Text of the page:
Terroir Al Limit Les Manyes 2017
Tasting Les Manyes blind is a thrilling exercise. Without a reference point to guide you, you find yourself wandering around the Mediterranean confused if you’re in Spain, the Rhône, or Piedmont. There are a couple of reasons why Les Manyes is so unique in the Priorat. Firstly, this is not Garnatxa on llicorella; instead, it is Garnatxa Peluda grown on clay soils rich in chalk and gypsum located in the mountains above the village of Scala Dei – making for a wine with a distinctly different mineral profile that one normally expects from the Priorat. Secondly, it is made by Dominik Huber, who farms these grapes biodynamically, harvests them a few weeks before his neighbors, ferments them whole-cluster with indigenous yeasts, favors infusion over extraction, and presses half-way through the fermentation before finishing the wine and aging it in concrete tanks to preserve its soulful, red-fruit driven character.
Critical AcclaimAll Vintages
Tiny and entirely composed of craggy, jagged and deeply terraced vineyards, Priorat is a Catalan wine-producing region that was virtually abandoned until the early 1990s. This Spanish wine's renaissance came with the arrival of one man, René Barbier, who recognized the region’s forgotten potential. He banded with five friends to create five “Clos” in the village of Gratallops. Their aim was to revive some of Priorat’s ancient Carignan vines, as well as plant new—mainly French—varieties. These winemakers were technically skilled, well-trained and locally inspired; not surprisingly their results were a far cry from the few rustic and overly fermented wines already produced.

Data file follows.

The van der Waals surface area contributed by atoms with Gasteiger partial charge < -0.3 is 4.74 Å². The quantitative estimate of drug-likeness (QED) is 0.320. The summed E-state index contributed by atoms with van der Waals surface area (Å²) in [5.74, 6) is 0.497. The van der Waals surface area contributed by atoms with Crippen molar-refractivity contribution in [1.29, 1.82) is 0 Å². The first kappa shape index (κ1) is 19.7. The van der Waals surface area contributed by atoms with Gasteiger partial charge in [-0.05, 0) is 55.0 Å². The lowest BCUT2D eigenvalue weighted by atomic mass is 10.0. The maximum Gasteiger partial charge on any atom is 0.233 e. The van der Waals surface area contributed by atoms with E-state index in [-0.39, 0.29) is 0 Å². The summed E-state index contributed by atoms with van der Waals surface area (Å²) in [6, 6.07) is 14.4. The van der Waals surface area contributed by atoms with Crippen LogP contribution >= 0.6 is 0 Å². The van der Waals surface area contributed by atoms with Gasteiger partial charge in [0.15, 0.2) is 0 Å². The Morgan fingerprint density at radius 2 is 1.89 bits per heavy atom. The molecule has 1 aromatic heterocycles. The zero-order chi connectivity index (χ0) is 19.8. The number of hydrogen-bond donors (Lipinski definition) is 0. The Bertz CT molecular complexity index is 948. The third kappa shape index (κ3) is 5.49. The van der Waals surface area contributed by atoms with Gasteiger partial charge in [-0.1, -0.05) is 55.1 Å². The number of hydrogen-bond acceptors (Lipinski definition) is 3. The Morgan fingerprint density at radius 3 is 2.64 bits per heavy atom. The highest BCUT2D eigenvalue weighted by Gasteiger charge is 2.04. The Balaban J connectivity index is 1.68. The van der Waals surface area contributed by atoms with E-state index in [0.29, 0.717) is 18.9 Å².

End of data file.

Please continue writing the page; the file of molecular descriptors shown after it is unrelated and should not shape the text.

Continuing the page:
This movement escalated Priorat’s popularity for a few reasons. Its new wines were modern and made with well-recognized varieties, namely old Carignan and Grenache blended with Syrah, Cabernet Sauvignon and Merlot. When the demand arrived, scarcity commanded higher prices and as the region discovered its new acclaim, investors came running from near and far. Within ten years, the area under vine practically doubled.
Priorat’s steep slopes of licorella (brown and black slate) and quartzite soils, protection from the cold winds of the Siera de Monstant and a lack of water, leading to incredibly low vine yields, all work together to make the region’s wines unique. While similar blends could and are produced elsewhere, the mineral essence and unprecedented concentration of a Priorat wine is unmistakable.
Grenache thrives in any warm, Mediterranean climate where ample sunlight allows its clusters to achieve full phenolic ripeness. While Grenache's birthplace is Spain (there called Garnacha), today it is more recognized as the key player in the red blends of the Southern Rhône, namely Châteauneuf-du-Pape, Côtes du Rhône and its villages. Somm Secret—The Italian island of Sardinia produces bold, rustic, single varietal Grenache (there called Cannonau). California, Washington and Australia have achieved found success with Grenache, both flying solo and in blends.